In retiring from this chair, with thanks for the honor accorded me, I have thought it worth while not so much to review the past as to forecast the future. Nevertheless, the work of the Society for the past year is worthy of mention, for it has been both active and productive, so much so that I make bold to suggest that we might with advantage add one more monthly meeting to our list, in order the better to give vent to our somewhat pent up energies. Our best enterprise was our excursion to Cape May to study the war cases of Dr. Frazier and Dr. Ingham, before which we had had a special program devoted to the military experiences of others of our members.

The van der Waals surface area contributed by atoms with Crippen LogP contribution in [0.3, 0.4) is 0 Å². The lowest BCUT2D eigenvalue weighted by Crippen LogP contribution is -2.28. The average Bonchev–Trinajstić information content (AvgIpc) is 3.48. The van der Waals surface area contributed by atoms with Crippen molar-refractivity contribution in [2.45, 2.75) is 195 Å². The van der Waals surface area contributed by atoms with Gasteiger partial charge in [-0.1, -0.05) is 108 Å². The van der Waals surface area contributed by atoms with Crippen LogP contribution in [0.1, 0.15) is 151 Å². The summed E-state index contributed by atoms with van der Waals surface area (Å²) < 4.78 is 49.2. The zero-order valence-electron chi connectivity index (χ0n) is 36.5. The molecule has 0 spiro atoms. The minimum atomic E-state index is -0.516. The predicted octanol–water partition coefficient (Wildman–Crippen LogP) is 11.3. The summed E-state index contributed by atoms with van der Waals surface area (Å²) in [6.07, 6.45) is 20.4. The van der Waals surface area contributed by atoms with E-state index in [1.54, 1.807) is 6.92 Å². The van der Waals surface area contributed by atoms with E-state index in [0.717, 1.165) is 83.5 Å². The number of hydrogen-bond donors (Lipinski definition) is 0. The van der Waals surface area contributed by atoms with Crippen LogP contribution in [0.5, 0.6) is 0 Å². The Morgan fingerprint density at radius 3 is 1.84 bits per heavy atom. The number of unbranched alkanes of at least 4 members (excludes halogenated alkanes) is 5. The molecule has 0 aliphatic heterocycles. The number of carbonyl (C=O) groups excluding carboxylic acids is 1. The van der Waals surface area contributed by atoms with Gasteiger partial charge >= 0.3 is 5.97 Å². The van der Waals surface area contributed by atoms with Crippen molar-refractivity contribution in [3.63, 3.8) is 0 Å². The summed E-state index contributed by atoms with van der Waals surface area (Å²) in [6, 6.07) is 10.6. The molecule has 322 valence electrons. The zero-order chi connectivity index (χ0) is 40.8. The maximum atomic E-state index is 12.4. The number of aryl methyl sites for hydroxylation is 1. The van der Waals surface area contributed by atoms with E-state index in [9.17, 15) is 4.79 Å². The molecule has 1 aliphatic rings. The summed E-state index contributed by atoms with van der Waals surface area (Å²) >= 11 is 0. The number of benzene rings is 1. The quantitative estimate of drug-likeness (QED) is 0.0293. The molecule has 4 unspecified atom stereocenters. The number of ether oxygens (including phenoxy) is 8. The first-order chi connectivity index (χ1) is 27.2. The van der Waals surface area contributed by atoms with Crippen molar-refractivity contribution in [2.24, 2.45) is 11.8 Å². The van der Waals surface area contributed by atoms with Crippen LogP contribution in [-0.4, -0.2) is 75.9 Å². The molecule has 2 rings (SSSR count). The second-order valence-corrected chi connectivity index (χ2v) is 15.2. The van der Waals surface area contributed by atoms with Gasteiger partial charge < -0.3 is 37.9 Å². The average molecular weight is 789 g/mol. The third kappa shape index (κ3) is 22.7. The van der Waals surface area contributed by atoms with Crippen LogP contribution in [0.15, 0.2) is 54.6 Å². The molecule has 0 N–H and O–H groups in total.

We have, in fact, had our minds much fixed on the neuroses of war, until, I believe, the time has come for us to turn
LLOYD JH. THE NEUROSES OF PEACE. Arch NeurPsych. 1920;4(1):1–7. doi:10.1001/archneurpsyc.1920.02180190004001
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